Mesh Baker by Digital Opus [RELEASED]

If you care about performance… combine meshes, combine meshes, combine meshes!
Mesh Baker is the ultimate mesh-combine tool, combining many meshes into one big mesh, as well as combining the textures on those objects into texture atlases and texture arrays. Mesh Baker is a powerful toolkit of flexible non-destructive workflows for optimizing props and scenes.

Objects to be combined do not need the same material or even the same shader:

  • Works with built-in and custom shaders
  • Texture atlases are automatically generated
  • Supports URP, HDRP, Standard pipelines

  • Generate either Texture Atlases or Texture Arrays

  • UVs, Normals & Tangents automatically adjusted

  • Tiled textures can have tiling baked

  • Only parts of source textures (atlases) used by source meshes are copied to the target atlas

  • Can map multiple materials to a combined mesh with multiple materials

  • Create atlases for materials that use color tints

  • Can modify prop prefabs to use atlas materials or combine scene meshes and modify them to use atlases

  • Can create and swap parts of skinned meshes at runtime. Change clothing, add wounds, add armor.

  • Can combine many SkinnedMeshRenderers and MeshRenderers into a single SkinnedMeshRenderer

  • Can bake blend shapes of skinned meshes

  • Animations on bones remain intact

  • Can customize SkinnedMeshRenerers by adding MeshRenderer objects (hats, glasses, weapons)

  • Can generate lightmapping UVs so the combined mesh can be lightmapped

  • Control over which channels in the combined mesh are generated

  • Non-destructrive workflow. Does not touch source assets (creates new combined mesh and texture atlases)

  • Can bake into multiple combined meshes if the combined mesh would be very large.

  • Choose between five different texture packers

  • No scripting required

  • Easy to integrate into existing workflow

  • Adjust meshes and prefabs so they can share a material (take advantage of static/dynamic batching)

  • Clustering tools to easily group meshes that are close in a large scene

  • Robust, fast, mature, documented API with examples:

  • Bake materials and meshes at runtime

  • Runtime add, delete and update update objects in a combined mesh

  • Use the API in the editor to integrate meshbaker into your workflow

Use MeshBaker To:

  • Combine meshes in your scene into one big mesh (meshes can be imported from any modeling program)
  • Easily create materials that can be shared by multiple meshes.
  • Easily create Texture Arrays and modify meshes to use them.
  • Fix models and prop prefabs so they can share a material and take advantage of static/dynamic batching
  • Customize SkinnedMeshRenderer characters (add weapons, hats, armor, clothes)
  • Combine several SkinnedMeshRenderers into one
  • Combine many dynamic low poly regular meshes into a single skinned mesh
  • Fix or adjust scaling, rotation and translation in imported meshes
  • Create a color-pallet-atlas for a groups of different props that use only color tints so that they share a single material

Limitations:

  • Texture properties in the result material will be combined into atlases, but the other properties can't be combined. There will only be one master set of non-texture properties that applies to the whole combined mesh.
  • Baking tiling can produce large atlases or exceed the maximum size of the atlas.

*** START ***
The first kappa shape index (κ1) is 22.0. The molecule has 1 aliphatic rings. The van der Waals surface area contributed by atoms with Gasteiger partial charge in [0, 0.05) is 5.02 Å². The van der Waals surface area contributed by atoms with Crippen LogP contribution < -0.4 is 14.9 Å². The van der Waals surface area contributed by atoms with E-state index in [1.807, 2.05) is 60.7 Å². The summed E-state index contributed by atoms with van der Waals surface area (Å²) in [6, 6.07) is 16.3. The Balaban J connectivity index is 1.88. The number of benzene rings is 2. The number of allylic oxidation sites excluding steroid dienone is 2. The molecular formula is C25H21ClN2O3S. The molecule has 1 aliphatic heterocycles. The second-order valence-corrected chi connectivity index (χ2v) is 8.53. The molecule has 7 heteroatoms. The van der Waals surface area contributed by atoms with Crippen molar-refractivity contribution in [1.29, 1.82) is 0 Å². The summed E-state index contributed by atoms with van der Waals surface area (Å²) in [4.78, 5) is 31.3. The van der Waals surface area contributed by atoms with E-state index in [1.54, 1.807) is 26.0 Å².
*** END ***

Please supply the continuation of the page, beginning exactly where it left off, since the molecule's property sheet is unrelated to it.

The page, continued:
• Some meshes are difficult or impossible to combine:

  • If meshes have channels (colors, or tangents) which others do not.

  • Submeshes that share vertices and have UVs outside the range 0,0..1,1

  • If you want to combine meshes and preserve existing lightmapping, then source meshes must use the same lightmap.

  • Mesh Baker cannot combine Skinned Meshes that have "Optimize Game Object" checked in the import settings (Rig tab). This is because the bones on these objects are not exposed to be combined.

Links

How To Use Mesh Baker
Basic usage:

  • Create a new MeshBaker object in your scene under the Game.
  • GameObject -> Create Other -> Mesh Baker -> Material And Mesh Baker
  • Create empty assets for result material.
  • Select shader on result material. Meshbaker will build a texture atlas for each texture property in this shader.
  • Add objects to combine. For best results, these should use the same shader as result material, but they don’t have to. Use the provided tools to make this fast and easy.
  • Bake combined material.
  • Bake meshes.
  • Look at warnings / errors in the console. Decide if action needs to be taken.
  • (optional) Disable renderers in source objects.

Once this has been done you can remove the MeshBaker object from the scene or keep it around for easy re-baking. If anything changes in any of your source models or textures just bake again to regenerate the combined mesh and texture atlases.

Video Tutorials

1 Like

So, what's the benefit if I already have Unity Pro? How does it compare to Unity's own Static/Dynamic Batching?

Unity's static/dynamic batching has a significant limitation: all objects to be combined need to use the same material. If you want to combine objects with different materials (even if they use the same shader), you need to build atlases and adjust UVs in the meshes. This is labor intensive, tedious and difficult. Mesh Baker can combine many materials into one (including combining all necessary textures into multiple atlases and adjusting UVs) in seconds.

Unity's dynamic batching is limited to meshes with less than 300 vertices. Mesh Baker runtime API has no such limit, although at some point it becomes more efficient to render separate objects rather than to rebuild a mesh every frame.

Mesh Baker can also bake translations, rotations and scaling into meshes.